>for data sharing.

Actually, you could do this, just not with a SQL back end. If you use FileMaker as the back-end database, and rework your Access front-end to talk to it via ODBC instead of to SQL Server, then you could keep the FileMaker interface as is. That might not be practical for you, but it's worth mentioning at least.
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jenny_kongAuthor Commented:
thanks guys for the comfirmation.

Yes Lesouef, i'm quite disappointed about the inability of FMP to connect in real time to remote sources - Especially as a lot of banter i read from various sources go on about the supposed 'excellent' choice of using FMP as the client with the backend being an ODBC datasource.

But anyway, thanks for the confirmation - which i wanted, as I've played around with it already, yet wasn't absolutely certain.

Thanks also Bill Mercer(?) for your comments.  Yes, the reason indeed is that there are many forms (user interfaces) within FMP that I didn't want to redo on Access.
 
but one final question - If i indeed use FMP as the backend, will Access see it (tables) in realtime like it does with SQL Server? (linked tables?).

If you don't know, that's OK - I'll experiment in the Office when I return.

Jenny
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billmercerCommented:
>If i indeed use FMP as the backend, will Access see it (tables) in realtime like it does with SQL Server?
Yes, with some caveats.
You'll need to turn on ODBC sharing for the FileMaker database, which is off by default, and you'll need to install the ODBC/JDBC drivers on the client machine, which are a separate install on the FileMaker installation CD.
You will need a separate DSN for each FileMaker file.
Things you'll need to look out for:
1. FileMaker allows field and table names that are illegal in ODBC and Access. Experienced FM developers generally avoid this, but it's perfectly legal to have a FileMaker field called "This is my field name/isn't it great & wonderful?"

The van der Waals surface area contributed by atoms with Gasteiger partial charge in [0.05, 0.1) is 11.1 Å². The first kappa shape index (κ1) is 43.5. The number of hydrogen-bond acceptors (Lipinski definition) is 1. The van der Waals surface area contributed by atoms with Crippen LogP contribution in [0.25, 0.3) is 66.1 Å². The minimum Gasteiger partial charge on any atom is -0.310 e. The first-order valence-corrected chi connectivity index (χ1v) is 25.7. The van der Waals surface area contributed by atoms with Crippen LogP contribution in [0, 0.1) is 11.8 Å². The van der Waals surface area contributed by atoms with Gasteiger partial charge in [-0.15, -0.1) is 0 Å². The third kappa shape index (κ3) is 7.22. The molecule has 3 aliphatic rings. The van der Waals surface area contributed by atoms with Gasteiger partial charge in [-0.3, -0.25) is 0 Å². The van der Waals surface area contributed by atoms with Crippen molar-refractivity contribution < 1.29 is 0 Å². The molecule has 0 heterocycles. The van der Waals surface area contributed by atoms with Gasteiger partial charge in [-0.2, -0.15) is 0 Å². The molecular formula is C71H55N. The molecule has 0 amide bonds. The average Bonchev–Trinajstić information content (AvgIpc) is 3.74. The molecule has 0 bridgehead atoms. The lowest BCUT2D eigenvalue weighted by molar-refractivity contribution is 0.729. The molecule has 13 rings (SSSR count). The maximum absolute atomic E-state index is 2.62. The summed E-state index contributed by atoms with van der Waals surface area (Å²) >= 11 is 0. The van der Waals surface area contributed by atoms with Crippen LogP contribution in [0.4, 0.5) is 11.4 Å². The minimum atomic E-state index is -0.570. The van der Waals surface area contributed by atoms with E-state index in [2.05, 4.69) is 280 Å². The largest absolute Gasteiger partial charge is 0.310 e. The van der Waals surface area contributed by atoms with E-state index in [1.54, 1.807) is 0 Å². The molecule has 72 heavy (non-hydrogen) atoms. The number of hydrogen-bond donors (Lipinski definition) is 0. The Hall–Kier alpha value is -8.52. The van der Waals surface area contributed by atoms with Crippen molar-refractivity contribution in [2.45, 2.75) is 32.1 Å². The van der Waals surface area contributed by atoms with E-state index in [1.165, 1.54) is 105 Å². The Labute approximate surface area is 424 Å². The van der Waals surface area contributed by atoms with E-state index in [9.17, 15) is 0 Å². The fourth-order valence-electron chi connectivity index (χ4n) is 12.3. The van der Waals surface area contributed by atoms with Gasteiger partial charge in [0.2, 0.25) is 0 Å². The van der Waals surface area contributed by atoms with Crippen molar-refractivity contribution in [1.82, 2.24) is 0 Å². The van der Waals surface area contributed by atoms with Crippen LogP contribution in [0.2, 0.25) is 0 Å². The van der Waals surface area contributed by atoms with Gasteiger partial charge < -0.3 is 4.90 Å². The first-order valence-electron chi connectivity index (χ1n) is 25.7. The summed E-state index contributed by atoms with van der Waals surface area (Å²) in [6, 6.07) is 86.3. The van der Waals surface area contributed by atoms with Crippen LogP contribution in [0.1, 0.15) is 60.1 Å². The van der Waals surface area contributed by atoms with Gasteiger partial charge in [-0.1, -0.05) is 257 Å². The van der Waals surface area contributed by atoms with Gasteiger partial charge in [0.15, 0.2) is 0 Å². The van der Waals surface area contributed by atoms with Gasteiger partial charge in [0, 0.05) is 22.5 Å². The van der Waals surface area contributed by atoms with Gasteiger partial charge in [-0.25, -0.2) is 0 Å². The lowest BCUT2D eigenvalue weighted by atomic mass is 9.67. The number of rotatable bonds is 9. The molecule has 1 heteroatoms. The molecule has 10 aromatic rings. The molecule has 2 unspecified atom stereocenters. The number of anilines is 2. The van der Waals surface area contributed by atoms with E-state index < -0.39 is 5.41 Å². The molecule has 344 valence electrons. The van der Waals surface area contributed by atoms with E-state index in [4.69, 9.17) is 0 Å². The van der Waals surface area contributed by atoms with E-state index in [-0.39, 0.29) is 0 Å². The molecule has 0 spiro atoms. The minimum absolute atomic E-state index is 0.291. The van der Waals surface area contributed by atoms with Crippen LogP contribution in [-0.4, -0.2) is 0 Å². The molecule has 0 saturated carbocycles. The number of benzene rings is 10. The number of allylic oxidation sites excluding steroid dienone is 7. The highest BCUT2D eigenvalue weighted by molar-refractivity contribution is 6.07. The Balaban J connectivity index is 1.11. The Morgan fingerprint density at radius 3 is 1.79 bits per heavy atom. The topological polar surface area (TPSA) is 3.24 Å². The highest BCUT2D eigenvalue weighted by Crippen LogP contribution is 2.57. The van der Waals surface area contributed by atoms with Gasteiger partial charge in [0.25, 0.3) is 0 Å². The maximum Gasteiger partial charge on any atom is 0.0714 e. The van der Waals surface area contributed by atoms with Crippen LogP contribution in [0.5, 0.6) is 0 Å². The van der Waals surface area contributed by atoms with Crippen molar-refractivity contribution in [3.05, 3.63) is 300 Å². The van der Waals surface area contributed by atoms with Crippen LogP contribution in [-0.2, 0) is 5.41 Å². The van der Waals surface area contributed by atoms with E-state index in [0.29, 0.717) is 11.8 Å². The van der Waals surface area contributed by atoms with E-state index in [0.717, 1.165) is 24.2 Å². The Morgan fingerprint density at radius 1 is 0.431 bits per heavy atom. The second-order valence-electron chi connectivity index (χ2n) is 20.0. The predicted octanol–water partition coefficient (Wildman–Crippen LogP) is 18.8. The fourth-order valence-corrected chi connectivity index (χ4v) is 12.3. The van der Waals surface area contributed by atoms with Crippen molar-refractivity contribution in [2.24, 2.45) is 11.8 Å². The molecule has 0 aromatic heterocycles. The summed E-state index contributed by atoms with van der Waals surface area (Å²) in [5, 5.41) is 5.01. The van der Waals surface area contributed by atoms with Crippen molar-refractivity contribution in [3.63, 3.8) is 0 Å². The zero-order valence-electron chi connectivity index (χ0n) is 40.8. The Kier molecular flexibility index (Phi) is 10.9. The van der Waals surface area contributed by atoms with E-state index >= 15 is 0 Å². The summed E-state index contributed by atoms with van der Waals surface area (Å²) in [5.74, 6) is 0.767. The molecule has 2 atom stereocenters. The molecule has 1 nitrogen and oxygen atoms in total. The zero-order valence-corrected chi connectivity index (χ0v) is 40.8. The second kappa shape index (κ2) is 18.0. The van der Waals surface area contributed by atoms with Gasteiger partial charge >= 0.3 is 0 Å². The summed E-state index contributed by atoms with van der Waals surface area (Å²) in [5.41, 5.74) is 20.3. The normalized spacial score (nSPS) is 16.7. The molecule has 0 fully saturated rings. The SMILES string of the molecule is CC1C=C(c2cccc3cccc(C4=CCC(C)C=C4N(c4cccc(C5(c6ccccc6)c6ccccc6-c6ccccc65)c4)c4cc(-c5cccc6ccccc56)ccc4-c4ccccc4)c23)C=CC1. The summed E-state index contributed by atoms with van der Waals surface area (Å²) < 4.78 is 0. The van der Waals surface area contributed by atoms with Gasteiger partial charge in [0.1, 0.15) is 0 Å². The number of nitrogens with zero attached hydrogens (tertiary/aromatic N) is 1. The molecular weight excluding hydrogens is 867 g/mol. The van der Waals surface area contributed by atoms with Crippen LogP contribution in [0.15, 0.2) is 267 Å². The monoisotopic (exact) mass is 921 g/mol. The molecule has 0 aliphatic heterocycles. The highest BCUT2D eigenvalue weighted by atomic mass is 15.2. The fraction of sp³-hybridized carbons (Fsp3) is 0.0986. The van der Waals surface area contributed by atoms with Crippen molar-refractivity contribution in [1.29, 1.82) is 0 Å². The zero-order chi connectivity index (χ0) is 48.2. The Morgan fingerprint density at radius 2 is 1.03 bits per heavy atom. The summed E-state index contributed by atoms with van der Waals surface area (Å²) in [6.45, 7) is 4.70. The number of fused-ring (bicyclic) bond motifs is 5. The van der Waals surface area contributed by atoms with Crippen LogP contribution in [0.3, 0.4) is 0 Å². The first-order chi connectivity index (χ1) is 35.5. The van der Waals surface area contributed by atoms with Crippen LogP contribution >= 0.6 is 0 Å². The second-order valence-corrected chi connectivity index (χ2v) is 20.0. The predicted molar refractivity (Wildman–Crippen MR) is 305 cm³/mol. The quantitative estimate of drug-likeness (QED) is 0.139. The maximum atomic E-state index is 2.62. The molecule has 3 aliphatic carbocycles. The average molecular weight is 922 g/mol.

2. FileMaker data types are not comparable to Access/SQL ones, and you will need to take this into account.
   a) There is no integer, long int, float, double, etc. FileMaker simply has Number fields, which
   b) There's no separate boolean type, just use numbers or Y/N text fields instead.
   c) There are no fixed-width text/character fields. All FileMaker text fields are sort of like MEMO fields.
   d) Date/time fields. FileMaker has separate Date and Time field types, and the latest versions have timestamps
3. FileMaker database developers have different naming conventions than Access developers, and this may cause confusion, especially if Access tries to create relationships based on field names.
4. Since FileMaker isn't natively SQL, the ODBC drivers must translate stuff

Note, you can't do a File DSN with FileMaker like you can with an Access MDB, so in order to access the database via ODBC, it must be up and running, either on a client workstation, or on FileMaker Server Advanced (not regular FM Server, only Server Advanced allows ODBC.)

If only a handful of users will be accessing the FileMaker data, you can easily do this simply by hosting the Filemaker data on a client computer running the FileMaker application. But if it's going to be used more heavily, you'd need FileMaker Server Advanced, which gets expensive.

>a lot of banter i read from various sources go on about the supposed 'excellent' choice of using FMP as
>the client with the backend being an ODBC datasource.

When your favorite tool is a hammer, everything looks like a nail.

FileMaker is an excellent choice for creating small and medium workgroup databases where speed of development and fast, flexible modification is desireable. It's the best platform out there for rapidly creating cross-platform databases that will run on both Mac and Windows, especially for less technically savvy users.

But as a front-end for a SQL-based back-end database, FileMaker sucks rocks. There are third-party plugins available for FileMaker that make it handle SQL better, but we're talking about going from rocks to slightly smaller rocks.

It's a shame in some ways, because FileMaker COULD be an awesome front-end for SQL databases, if only it would talk to them.
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jenny_kongAuthor Commented:
Thanks Bill!  Your explanation is greatly appreciated - many thanks once again.  I'll see if i can recommend moving on to Access in this case.  

<snip>
When your favorite tool is a hammer, everything looks like a nail.
</snip>

Ha! - Very well said.

Jenny.